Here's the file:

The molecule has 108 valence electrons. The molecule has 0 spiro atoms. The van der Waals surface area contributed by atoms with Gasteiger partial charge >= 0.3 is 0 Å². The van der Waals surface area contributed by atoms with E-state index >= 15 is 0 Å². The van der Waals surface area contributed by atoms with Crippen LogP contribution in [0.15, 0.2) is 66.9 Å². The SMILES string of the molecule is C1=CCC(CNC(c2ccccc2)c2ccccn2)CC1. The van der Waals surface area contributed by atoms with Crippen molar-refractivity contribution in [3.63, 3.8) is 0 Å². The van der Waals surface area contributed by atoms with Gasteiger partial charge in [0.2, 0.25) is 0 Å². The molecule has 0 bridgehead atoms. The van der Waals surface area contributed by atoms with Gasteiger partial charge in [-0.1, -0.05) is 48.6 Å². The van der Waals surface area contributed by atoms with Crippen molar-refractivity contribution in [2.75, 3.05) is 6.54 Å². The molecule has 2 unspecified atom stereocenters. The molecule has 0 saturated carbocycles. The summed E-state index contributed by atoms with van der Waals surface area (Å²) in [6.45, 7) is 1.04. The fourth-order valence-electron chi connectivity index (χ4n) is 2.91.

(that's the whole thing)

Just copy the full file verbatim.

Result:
The molecule has 108 valence electrons. The molecule has 0 spiro atoms. The van der Waals surface area contributed by atoms with Gasteiger partial charge >= 0.3 is 0 Å². The van der Waals surface area contributed by atoms with E-state index >= 15 is 0 Å². The van der Waals surface area contributed by atoms with Crippen LogP contribution in [0.15, 0.2) is 66.9 Å². The SMILES string of the molecule is C1=CCC(CNC(c2ccccc2)c2ccccn2)CC1. The van der Waals surface area contributed by atoms with Crippen molar-refractivity contribution in [3.63, 3.8) is 0 Å². The van der Waals surface area contributed by atoms with Gasteiger partial charge in [0.2, 0.25) is 0 Å². The molecule has 0 bridgehead atoms. The van der Waals surface area contributed by atoms with Gasteiger partial charge in [-0.1, -0.05) is 48.6 Å². The van der Waals surface area contributed by atoms with Crippen molar-refractivity contribution in [2.75, 3.05) is 6.54 Å². The molecule has 2 unspecified atom stereocenters. The molecule has 0 saturated carbocycles. The summed E-state index contributed by atoms with van der Waals surface area (Å²) in [6.45, 7) is 1.04. The fourth-order valence-electron chi connectivity index (χ4n) is 2.91.